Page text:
10-05-2007, 11:32 PM
Six Pack Cat
Join Date: Oct 2006
Location: Clemson, SC
Nice Article on Jared Dudley
FORWARD FOR BOBCATS
6-7 Dudley subtly does what's right
Rookie intrigues with talent for thankless tasks
WILMINGTON --He isn't all that tall, he's isn't cut like a bodybuilder, and no one mistakes him for Gerald Wallace as a leaper.
So why are the Charlotte Bobcats excited about rookie Jared Dudley?
Off pre-camp pickup games alone, point guard Raymond Felton singled out Dudley as the most interesting prospect on this roster. Coach Sam Vincent echoed Felton's intrigue with the guy the Bobcats drafted 22nd overall in June.
To appreciate Dudley, you must appreciate the subtle, thankless tasks that often win basketball games. He does them all.
"He finds the open spots on both the offensive and defensive boards and he comes up with it," Vincent said.
"He's not an incredible athlete, but he knows how to use his body and he's got a real nice savvy about him. When you combine all those things with him always having to work really hard to stay on the court, he brings a strong element to this team."
In other words, Dudley -- a 6-foot-7 forward out of Boston College -- is the less-is-more kid. His strengths are positioning, persistence, toughness and intelligence. There are dozens of players sleeker and more graceful, but this isn't a beauty contest. Dudley does the job.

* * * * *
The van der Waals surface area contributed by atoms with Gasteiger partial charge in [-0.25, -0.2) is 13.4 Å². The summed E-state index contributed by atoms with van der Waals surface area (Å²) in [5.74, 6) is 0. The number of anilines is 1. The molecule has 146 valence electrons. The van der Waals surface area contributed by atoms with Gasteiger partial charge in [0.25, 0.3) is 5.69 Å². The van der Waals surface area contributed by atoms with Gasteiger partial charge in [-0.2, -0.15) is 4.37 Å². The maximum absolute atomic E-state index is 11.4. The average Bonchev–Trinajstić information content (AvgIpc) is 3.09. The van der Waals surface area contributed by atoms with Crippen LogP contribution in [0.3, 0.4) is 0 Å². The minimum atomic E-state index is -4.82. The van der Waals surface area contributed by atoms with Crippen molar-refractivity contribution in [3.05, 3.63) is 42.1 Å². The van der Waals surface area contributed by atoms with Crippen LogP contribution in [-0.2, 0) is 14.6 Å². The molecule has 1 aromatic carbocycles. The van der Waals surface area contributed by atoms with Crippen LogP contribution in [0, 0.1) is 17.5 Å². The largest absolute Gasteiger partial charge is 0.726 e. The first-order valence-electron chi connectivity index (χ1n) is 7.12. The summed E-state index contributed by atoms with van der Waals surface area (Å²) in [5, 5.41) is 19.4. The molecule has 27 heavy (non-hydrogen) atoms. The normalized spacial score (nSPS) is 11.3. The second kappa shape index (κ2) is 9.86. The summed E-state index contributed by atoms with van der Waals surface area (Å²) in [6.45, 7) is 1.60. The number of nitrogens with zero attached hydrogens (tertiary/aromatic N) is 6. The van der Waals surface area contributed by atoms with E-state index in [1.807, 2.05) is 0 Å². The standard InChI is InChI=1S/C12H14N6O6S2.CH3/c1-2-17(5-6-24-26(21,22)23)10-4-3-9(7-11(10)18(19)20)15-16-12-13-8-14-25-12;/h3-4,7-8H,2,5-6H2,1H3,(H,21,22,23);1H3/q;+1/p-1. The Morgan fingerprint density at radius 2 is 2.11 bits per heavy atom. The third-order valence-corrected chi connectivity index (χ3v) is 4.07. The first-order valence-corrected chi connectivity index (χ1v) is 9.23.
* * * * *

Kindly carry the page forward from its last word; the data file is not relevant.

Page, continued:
Though he wasn't widely recruited (growing up in San Diego, he was essentially ignored by Pac-10 schools), he averaged double-figure scoring all four seasons at Boston College. As a senior, he was ACC Player of the Year, averaging 19 points, 8.2 rebounds and 56 percent shooting from the field.
B.C. fans recall him as a willful leader. If you rooted for an opponent, he's a loudmouth pest. Either way, you remember the guy has a motor and wins a lot.
"I'd like to think I have a high basketball IQ," Dudley said when asked about his assets.
"It's easy to focus on my rebounding because of the way I throw my body around, but it's also the little things I do. I'm good at getting players open. When Gerald makes a shot, (the average fan) won't appreciate the screen I set, but the coaches will. They're not going to notice me tipping a loose ball to someone or making the extra pass. That's fine. That's my role on this team."
Dudley is a bit Rodman-esque. Not the Dennis Rodman at the end -- a cross-dressing creature of the reality-TV culture. Instead, the Dennis Rodman who could get his team 10 extra possessions a game with his positioning and determination.
"Rodman wasn't the best jumper or the tallest guy," Dudley said. "But it's about desire and knowing how to get the ball. The measure is not how tall you are, it's a measure of your heart."
Dudley never figures to be an NBA star, and with Wallace and Jason Richardson on the roster, he might never be a Bobcats starter. But teams need players like him in support roles. It's clear Vincent, who played more off smarts than athleticism, appreciates those same characteristics in Dudley.
"I think sometimes, the guys who are a little bit less gifted athletically spend more time learning how to use their bodies -- how to create small advantages to get to the rim," Vincent said.
"He's figured out how to master the game with his mind."